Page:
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Publication numberUS3785719 A
Publication typeGrant
Publication dateJan 15, 1974
Filing dateJul 21, 1972
Priority dateJul 21, 1972
Publication numberUS 3785719 A, US 3785719A, US-A-3785719, US3785719 A, US3785719A
InventorsJonnes N
Original AssigneeMinnesota Mining & Mfg
Export CitationBiBTeX, EndNote, RefMan
External Links: USPTO, USPTO Assignment, Espacenet
Roadway lane delineator having an elastomeric reflective portion
US 3785719 A
Abstract
A roadway lane delineator comprising a base portion, an elastomeric reflector portion carried by the base portion, and a retro-reflective structure supported on an exterior surface of the reflector portion.
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Description  (OCR text may contain errors)

United States Patent [191 J onnes ROADWAY LANE-DELINEATOR HAVING AN ELASTOMERIC REFLECTIVE PORTION [75] Inventor: Nelson Jonnes, St. Paul, Minn.

[73] Assignee: Minnesota Mining and Manufacturing Company, St. Paul, Minn.

[22] Filed: July 21, 1972 [21] Appl. No.: 273,733

Related U.S. Application Data [63] Continuation of Ser. No. 74,079, Sept. 21, 1970,

abandoned.

[52] U.S. C1 350/105, 94/1.5, 350/109 [51] Int. Cl. G02b 5/12 [58] Field of Search 350/97-109; 94/1.5

[56] v References Cited UNITED STATES PATENTS 3,340,779 9/1967 Mahoney 94/l.5

1.11 3,785,719 Jan. 15, 1974 9/1970 Tomlinson 350/98 3,551,025 12/1970 Bingham 350/105 3,091,997 6/1963 Byrd 94/1.5 3,588,222 6/1971 Jullus 350/100 2,851,935 9/1958 Weeks 94/1.5 3,292,506 12/1966 Kone 94/1.5 3,257,552 6/1966 Converso 94/1.5

.Primary Examiner-David Schonberg Assistant ExaminerMichael J. Tokar Att0meyAlexander, Sell, Steldt & Delahunt [5 7] ABSTRACT A roadway lane delineator comprising a base portion, an elastomeric reflector portion carried by the base portion, and a retro-reflective structure supported on an exterior surface of the reflector portion.

8 Claims, 8 Drawing Figures ROADWAY LANE DELINEATOR HAVING AN ELASTOMERIC REFLECTIVE PORTION This is a continuation of application Ser. No. 74,079, filed Sept. 21, 1970, now abandoned.

' Most commercial forms of roadway lane delineators comprise a mound-shaped flat-bottomed ceramic disc that carries reflex-reflective means in a recess in the top surface, or is covered over a large part of the top surface with reflective glass microspheres, or carries cube-corner reflector inserts. But such delineators cannot be used in geographic areas in which roadways must be plowed to clear them of snow. The delineators are quickly removed by the plowing operation, and since they are rather expensive to manufacture and install, their replacement following a plowing season would be too costly. Further, the delineators are hard, heavy objects that would cause property damage and be injurious if they'were thrown through the air by a snow plow. Lane delineators have been installed in heavy steel jackets on the roadway in an attempt to make them resist plowing, but the cost of manufacture and installation and the lack of reliable results has made these efforts impractical.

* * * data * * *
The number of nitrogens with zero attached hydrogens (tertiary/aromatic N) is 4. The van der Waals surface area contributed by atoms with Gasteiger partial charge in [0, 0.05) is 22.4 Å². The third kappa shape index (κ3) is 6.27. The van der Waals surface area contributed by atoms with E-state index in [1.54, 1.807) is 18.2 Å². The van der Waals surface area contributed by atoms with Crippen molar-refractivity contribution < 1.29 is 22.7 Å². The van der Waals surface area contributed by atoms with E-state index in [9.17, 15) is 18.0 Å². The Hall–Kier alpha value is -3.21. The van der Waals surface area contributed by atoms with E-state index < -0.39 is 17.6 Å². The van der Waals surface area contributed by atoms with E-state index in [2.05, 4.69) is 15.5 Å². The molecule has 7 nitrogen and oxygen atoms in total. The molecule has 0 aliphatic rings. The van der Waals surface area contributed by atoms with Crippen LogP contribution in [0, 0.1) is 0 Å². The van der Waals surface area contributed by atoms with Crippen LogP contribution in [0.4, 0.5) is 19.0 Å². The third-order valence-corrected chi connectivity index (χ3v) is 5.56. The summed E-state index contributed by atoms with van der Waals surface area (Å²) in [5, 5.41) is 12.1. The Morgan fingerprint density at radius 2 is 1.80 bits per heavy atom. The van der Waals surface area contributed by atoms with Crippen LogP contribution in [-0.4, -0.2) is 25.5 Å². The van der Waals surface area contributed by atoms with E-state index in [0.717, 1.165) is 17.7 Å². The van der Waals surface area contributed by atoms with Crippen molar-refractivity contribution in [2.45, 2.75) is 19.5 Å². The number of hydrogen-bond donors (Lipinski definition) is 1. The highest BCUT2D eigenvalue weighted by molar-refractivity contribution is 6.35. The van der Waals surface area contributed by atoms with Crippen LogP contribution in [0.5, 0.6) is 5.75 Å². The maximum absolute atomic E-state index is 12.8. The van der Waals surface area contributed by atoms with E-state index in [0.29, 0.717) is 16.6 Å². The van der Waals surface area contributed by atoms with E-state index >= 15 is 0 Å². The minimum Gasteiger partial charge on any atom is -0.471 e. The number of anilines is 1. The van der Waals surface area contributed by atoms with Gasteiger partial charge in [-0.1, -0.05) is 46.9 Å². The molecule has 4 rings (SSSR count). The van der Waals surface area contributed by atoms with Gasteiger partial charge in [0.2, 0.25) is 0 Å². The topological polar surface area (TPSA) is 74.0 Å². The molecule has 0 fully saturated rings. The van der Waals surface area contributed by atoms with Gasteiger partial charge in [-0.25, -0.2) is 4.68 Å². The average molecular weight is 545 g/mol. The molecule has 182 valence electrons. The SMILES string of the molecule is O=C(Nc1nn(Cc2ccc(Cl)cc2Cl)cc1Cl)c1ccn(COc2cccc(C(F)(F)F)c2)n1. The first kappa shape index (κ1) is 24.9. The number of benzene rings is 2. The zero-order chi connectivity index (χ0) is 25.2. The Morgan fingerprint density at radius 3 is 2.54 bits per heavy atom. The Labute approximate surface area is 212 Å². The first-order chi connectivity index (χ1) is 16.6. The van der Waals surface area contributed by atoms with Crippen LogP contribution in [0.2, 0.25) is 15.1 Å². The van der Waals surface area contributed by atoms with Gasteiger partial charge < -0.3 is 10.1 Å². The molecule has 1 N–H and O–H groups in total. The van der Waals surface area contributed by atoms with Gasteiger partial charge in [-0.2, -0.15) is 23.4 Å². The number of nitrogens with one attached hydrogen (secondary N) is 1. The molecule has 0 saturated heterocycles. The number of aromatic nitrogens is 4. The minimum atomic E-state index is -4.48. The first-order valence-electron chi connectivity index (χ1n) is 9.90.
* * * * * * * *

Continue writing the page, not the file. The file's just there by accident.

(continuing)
A further disadvantage of present lane delineators lies in their failure to provide lasting wet-reflecting characteristics. For a lane delineator covered over its top surface with glass microspheres, the microspheres must be made of a glass having a high index of refrac-' tion (about 2.6) if they are to retroreflect when the delinea tor is covered by a film of water. But high-index glass is mechanically weak and the microspheres soon wear awayunder the abrasion of road traffic. Lane delineators made with retro-reflectors set in a recess in the delineator avoid this problem, but they have the disadvantage that the recess tends to fill with dust that obstructs the passage of light rays to the reflectors.

The present invention provides a roadway lane delineator that is inexpensive to manufacture, can avoid removal by snow-plowing, does not present a danger if it is plowed from the roadway, and has long-lasting wetreflecting capability. Briefly, a lane delineator of this invention comprises a base'portion that is adapted to attach the-delineator to a roadway and a reflector portion carried by the base portion. The reflector portion, which is made of an elastomer"( Elastomer and elastomeric are used in this specification to describe substances that can be stretched at room temperature to at least twice their original lehgth; and after having been stretched and the stress removed, return with force to approximately their original length in a short time.) and is elastically deformable when engaged by a vehicle passing over the supports retro-reflective structure on its exterior surface inposition to retro-reflect light back to vehicles traveling on the roadway when the delineator is in place on the roadway. Further, the retro-reflective structure is preferably in a position such that at least a portion of it is shielded from contact with vehicles traveling on the roadway. Buth dust generally does not accumulate in this shielded area, since the movement of the reflector portion when engaged by vehicles traveling on the roadway moves the retroreflective structure, and this latter movement tends to remove the dust.